1) Document all incidences, no matter how small.
Over time you can look back at the dates and times and
see clearly if any negative interaction is taking place. Then
work out if it's ongoing bullying or just a once off... where
a kid was trying to exert their authority by climbing the
social ladder through tearing another child down.
2) Keep the teacher alert to any peer that has taken
to focusing on your child for their own entertainment.
Look, our kids are reactive, they are easy entertainment
for other children (who in MY eyes need social skills, not
our kids). So make sure she/he (teacher) is aware of the
behaviour that may be negative towards your child.
3) Teach your child the negative and malicious ways
others can interact with each other.
Teach them the sarcasm, and teach them about others using
others. Teach them about the social structure in this society -
where the more someone runs down another, the more
socially acceptable they will be.
4) Teach your child how not to take on the issues of
Really, speak bluntly; tell them that others have big issues in
their lives; lack of social skills, lack of compassion and lack
of kindness. They may have bad environments at home and
so are trying to 'survive' with the skills or lack there of, that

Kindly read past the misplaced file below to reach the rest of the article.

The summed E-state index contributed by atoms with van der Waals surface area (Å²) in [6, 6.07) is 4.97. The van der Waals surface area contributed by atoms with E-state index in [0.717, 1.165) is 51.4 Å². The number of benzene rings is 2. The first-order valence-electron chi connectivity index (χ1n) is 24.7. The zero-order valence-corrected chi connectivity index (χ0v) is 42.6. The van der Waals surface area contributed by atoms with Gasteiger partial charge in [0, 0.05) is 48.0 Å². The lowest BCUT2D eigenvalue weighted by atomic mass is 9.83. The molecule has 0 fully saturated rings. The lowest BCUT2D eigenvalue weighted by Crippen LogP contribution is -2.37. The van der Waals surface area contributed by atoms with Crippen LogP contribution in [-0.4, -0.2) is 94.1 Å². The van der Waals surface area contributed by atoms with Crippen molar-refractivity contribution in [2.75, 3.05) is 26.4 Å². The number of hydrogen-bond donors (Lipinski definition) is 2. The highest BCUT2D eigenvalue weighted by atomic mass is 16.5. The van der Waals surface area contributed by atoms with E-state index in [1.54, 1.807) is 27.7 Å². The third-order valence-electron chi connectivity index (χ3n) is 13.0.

they have been bought up on. This takes the ownership off
your child, it shows them that many people have issues and
we all react differently to these issues. Some positively,
5) Give them some good come backs.
One liners (not swearing or rude) but rather direct and factual
that will slow down the 'bully' and make them think. While
your child gets to walk away with their dignity intact.
6) Teach your child how to keep their power.
This is the biggest thing in our home. Our son was just so
reactive that the educators/adults would focus purely his
behaviour and not on the 'why' behind his reactions. So he
was always removed, always punished while the other so
called 'normal' kids got to walk to their class and hang around
This takes time to learn so be patient and just keep repeating
the same statement so it becomes a rote type learning for the
child and eventually they will learn not to carry other people's
issues on their backs and in their souls.
7) Always advocate for your child.
You may find that the adults may act like you are being really
annoying, you know 'one of those parent's' - but don't fall for it.
You are not there to make friends, you are there to make sure
your child does not get to many internal scars; your focus is
purely on helping your child not to make sure the adults don't